“That these lightening fast, fabulously large, mostly unseen and nakedly speculative trades move markets is no secret; more than 100 recent academic and government studies have fingered them as the main driver in today’s neck-breaking price moves. Nor is it a secret that banks, big agbiz and traders are greasing every skid in Washington, D.C., to ensure every attempted regulation of this Big-Boy-in-the-Dark game will be fought in Congress and challenged in federal courts. Three items nearly guarantee their success in this fight: money, money and money.”

Guebert isn’t the only one scratching his head about the markets. Others are questioning the validity of forward contracting, as well.

University of Kentucky’s Cory Walters and Richard Preston say that
, “The 2012 corn crop has raised important questions about the validity of forward contracting. Forward contracts are a vital risk management tool because they remove price uncertainty. However, they must be used correctly to avoid increasing risk in other areas, namely yield risk. Risk stemming from revenue and costs rose dramatically in recent years. Production costs also increased dramatically, increasing the risk of losing more capital. Prices throughout the crop year varied tremendously, increasing the risk of ending up in the bottom third of prices. Farm yield risk was likely underestimated because, up until this year (especially for corn), yield has been friendly.”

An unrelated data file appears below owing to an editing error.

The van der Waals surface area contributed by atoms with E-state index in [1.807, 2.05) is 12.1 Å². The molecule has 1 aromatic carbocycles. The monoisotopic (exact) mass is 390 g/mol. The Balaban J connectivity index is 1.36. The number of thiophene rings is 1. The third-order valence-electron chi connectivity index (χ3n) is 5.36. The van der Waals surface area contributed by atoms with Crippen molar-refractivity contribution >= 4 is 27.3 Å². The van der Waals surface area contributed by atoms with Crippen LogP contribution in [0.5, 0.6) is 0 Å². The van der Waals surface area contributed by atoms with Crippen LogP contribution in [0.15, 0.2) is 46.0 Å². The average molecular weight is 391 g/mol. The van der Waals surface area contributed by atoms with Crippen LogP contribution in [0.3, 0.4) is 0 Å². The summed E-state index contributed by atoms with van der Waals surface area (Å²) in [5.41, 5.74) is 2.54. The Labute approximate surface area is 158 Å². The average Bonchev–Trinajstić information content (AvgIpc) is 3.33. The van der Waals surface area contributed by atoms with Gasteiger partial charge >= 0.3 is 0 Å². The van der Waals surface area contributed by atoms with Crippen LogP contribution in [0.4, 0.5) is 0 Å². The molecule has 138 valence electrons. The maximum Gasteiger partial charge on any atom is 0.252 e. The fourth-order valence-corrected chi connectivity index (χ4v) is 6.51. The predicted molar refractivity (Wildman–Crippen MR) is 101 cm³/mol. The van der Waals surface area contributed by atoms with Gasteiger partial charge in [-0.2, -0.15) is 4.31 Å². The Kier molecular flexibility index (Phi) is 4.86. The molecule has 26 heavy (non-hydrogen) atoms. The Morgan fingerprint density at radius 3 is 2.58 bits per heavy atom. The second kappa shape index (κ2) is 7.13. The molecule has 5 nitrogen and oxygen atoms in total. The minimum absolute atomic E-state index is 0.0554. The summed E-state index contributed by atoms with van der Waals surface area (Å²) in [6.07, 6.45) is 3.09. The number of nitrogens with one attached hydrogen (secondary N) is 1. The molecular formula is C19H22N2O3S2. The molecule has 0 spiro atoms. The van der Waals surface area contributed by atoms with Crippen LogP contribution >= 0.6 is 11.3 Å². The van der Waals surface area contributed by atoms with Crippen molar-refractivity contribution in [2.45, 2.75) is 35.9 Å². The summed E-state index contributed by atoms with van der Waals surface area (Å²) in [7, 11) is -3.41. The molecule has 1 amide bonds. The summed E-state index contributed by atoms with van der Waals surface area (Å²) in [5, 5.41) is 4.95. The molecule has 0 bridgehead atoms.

While we wait for USDA’s final report on the 2012 corn harvest, I’m curious to hear how your corn crop yielded this year. Did the drought wipe out your crop, or did you experience your best year yet? Or, do you have to buy all your corn for your livestock? If so, what is it costing you? How will the escalated corn prices alter your management decisions? And, what are your thoughts about the markets? Is the commodity market system broken? Share your thoughts on all these questions in the comments section below.

Discuss this Blog Entry 8

D. A. (not verified)
on Oct 31, 2012

Drought severely limited yields of corn in our area of western Kentucky. We do not buy any corn nor do we feed our cattle any corn except for crop field residues, which sprouted after Hurricane Isaac, making for good grazing right now. We will continue to raise our ruminant livestock on the forages that suit their digestive systems best. Yes, the commodity market system is broken, and the soil conservation system is apparently broken, and many other parts of our agricultural system are broken.

Lawren ce Wansing (not verified)
on Oct 31, 2012

Dryland corn was less than 30 bu. this year.Irrigated was in the 130 to 150 bu. range.Heat damaged the pollination.